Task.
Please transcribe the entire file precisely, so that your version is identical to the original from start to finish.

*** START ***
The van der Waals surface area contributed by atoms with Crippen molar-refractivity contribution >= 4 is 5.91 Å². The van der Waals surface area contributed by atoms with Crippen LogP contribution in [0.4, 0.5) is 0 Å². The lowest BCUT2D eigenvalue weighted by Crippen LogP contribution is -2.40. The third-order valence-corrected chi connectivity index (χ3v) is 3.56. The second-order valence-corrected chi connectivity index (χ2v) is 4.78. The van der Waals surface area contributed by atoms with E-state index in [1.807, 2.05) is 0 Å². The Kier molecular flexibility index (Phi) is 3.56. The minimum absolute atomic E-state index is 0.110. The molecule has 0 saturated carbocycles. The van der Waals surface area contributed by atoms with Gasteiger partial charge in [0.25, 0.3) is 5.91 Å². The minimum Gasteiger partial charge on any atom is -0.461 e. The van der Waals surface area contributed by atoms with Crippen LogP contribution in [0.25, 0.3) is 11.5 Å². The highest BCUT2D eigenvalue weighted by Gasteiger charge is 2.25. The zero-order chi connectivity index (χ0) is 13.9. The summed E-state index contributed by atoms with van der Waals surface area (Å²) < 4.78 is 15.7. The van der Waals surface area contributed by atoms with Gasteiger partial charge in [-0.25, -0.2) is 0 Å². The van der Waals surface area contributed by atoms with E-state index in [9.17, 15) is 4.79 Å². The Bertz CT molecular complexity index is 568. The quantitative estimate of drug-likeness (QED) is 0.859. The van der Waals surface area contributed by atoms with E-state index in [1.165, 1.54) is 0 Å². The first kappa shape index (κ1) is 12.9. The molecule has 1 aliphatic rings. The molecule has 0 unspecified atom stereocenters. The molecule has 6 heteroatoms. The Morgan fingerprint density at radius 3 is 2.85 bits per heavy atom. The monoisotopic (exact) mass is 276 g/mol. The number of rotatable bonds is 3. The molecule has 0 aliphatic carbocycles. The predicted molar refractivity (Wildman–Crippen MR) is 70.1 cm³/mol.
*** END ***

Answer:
The van der Waals surface area contributed by atoms with Crippen molar-refractivity contribution >= 4 is 5.91 Å². The van der Waals surface area contributed by atoms with Crippen LogP contribution in [0.4, 0.5) is 0 Å². The lowest BCUT2D eigenvalue weighted by Crippen LogP contribution is -2.40. The third-order valence-corrected chi connectivity index (χ3v) is 3.56. The second-order valence-corrected chi connectivity index (χ2v) is 4.78. The van der Waals surface area contributed by atoms with E-state index in [1.807, 2.05) is 0 Å². The Kier molecular flexibility index (Phi) is 3.56. The minimum absolute atomic E-state index is 0.110. The molecule has 0 saturated carbocycles. The van der Waals surface area contributed by atoms with Gasteiger partial charge in [0.25, 0.3) is 5.91 Å². The minimum Gasteiger partial charge on any atom is -0.461 e. The van der Waals surface area contributed by atoms with Crippen LogP contribution in [0.25, 0.3) is 11.5 Å². The highest BCUT2D eigenvalue weighted by Gasteiger charge is 2.25. The zero-order chi connectivity index (χ0) is 13.9. The summed E-state index contributed by atoms with van der Waals surface area (Å²) < 4.78 is 15.7. The van der Waals surface area contributed by atoms with Gasteiger partial charge in [-0.25, -0.2) is 0 Å². The van der Waals surface area contributed by atoms with E-state index in [9.17, 15) is 4.79 Å². The Bertz CT molecular complexity index is 568. The quantitative estimate of drug-likeness (QED) is 0.859. The van der Waals surface area contributed by atoms with E-state index in [1.165, 1.54) is 0 Å². The first kappa shape index (κ1) is 12.9. The molecule has 1 aliphatic rings. The molecule has 0 unspecified atom stereocenters. The molecule has 6 heteroatoms. The Morgan fingerprint density at radius 3 is 2.85 bits per heavy atom. The monoisotopic (exact) mass is 276 g/mol. The number of rotatable bonds is 3. The molecule has 0 aliphatic carbocycles. The predicted molar refractivity (Wildman–Crippen MR) is 70.1 cm³/mol.